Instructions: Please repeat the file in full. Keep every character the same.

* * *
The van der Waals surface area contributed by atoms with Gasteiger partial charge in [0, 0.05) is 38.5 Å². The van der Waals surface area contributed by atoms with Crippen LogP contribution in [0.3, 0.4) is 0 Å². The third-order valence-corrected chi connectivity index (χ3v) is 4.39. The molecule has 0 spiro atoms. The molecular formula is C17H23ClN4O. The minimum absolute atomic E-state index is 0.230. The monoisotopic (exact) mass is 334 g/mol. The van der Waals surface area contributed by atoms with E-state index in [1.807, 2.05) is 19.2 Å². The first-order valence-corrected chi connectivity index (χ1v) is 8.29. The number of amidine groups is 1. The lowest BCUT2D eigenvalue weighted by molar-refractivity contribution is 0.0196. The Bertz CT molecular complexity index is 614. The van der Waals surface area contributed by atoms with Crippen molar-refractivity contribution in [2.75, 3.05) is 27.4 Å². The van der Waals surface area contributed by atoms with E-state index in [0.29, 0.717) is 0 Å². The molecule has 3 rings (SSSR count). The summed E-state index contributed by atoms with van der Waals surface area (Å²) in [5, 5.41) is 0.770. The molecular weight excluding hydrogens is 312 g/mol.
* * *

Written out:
The van der Waals surface area contributed by atoms with Gasteiger partial charge in [0, 0.05) is 38.5 Å². The van der Waals surface area contributed by atoms with Crippen LogP contribution in [0.3, 0.4) is 0 Å². The third-order valence-corrected chi connectivity index (χ3v) is 4.39. The molecule has 0 spiro atoms. The molecular formula is C17H23ClN4O. The minimum absolute atomic E-state index is 0.230. The monoisotopic (exact) mass is 334 g/mol. The van der Waals surface area contributed by atoms with E-state index in [1.807, 2.05) is 19.2 Å². The first-order valence-corrected chi connectivity index (χ1v) is 8.29. The number of amidine groups is 1. The lowest BCUT2D eigenvalue weighted by molar-refractivity contribution is 0.0196. The Bertz CT molecular complexity index is 614. The van der Waals surface area contributed by atoms with Crippen molar-refractivity contribution in [2.75, 3.05) is 27.4 Å². The van der Waals surface area contributed by atoms with E-state index in [0.29, 0.717) is 0 Å². The molecule has 3 rings (SSSR count). The summed E-state index contributed by atoms with van der Waals surface area (Å²) in [5, 5.41) is 0.770. The molecular weight excluding hydrogens is 312 g/mol.